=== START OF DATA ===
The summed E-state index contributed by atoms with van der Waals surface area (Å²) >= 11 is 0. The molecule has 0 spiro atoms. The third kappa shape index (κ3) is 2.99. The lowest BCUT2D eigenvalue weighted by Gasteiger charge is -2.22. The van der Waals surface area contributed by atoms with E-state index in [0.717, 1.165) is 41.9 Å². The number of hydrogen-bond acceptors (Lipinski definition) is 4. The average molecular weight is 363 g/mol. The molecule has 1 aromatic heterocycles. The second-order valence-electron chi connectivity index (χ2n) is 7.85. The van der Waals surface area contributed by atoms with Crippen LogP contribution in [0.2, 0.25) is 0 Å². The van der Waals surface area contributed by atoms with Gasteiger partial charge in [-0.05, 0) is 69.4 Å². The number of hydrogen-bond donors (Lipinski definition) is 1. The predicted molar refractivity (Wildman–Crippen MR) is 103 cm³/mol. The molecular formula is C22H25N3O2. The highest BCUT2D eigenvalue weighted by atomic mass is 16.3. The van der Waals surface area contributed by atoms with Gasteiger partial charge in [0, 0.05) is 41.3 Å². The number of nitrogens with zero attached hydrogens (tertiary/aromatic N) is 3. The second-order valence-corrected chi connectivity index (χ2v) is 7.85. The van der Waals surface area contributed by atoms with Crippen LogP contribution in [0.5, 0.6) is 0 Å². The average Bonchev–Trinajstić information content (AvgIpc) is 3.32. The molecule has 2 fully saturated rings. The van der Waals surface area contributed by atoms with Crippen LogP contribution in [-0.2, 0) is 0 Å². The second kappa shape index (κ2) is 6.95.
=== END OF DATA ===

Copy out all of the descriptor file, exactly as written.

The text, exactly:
The summed E-state index contributed by atoms with van der Waals surface area (Å²) >= 11 is 0. The molecule has 0 spiro atoms. The third kappa shape index (κ3) is 2.99. The lowest BCUT2D eigenvalue weighted by Gasteiger charge is -2.22. The van der Waals surface area contributed by atoms with E-state index in [0.717, 1.165) is 41.9 Å². The number of hydrogen-bond acceptors (Lipinski definition) is 4. The average molecular weight is 363 g/mol. The molecule has 1 aromatic heterocycles. The second-order valence-electron chi connectivity index (χ2n) is 7.85. The van der Waals surface area contributed by atoms with Crippen LogP contribution in [0.2, 0.25) is 0 Å². The van der Waals surface area contributed by atoms with Gasteiger partial charge in [-0.05, 0) is 69.4 Å². The number of hydrogen-bond donors (Lipinski definition) is 1. The predicted molar refractivity (Wildman–Crippen MR) is 103 cm³/mol. The molecular formula is C22H25N3O2. The highest BCUT2D eigenvalue weighted by atomic mass is 16.3. The van der Waals surface area contributed by atoms with Gasteiger partial charge in [0, 0.05) is 41.3 Å². The number of nitrogens with zero attached hydrogens (tertiary/aromatic N) is 3. The second-order valence-corrected chi connectivity index (χ2v) is 7.85. The van der Waals surface area contributed by atoms with Crippen LogP contribution in [0.5, 0.6) is 0 Å². The average Bonchev–Trinajstić information content (AvgIpc) is 3.32. The molecule has 2 fully saturated rings. The van der Waals surface area contributed by atoms with Crippen LogP contribution in [-0.2, 0) is 0 Å². The second kappa shape index (κ2) is 6.95.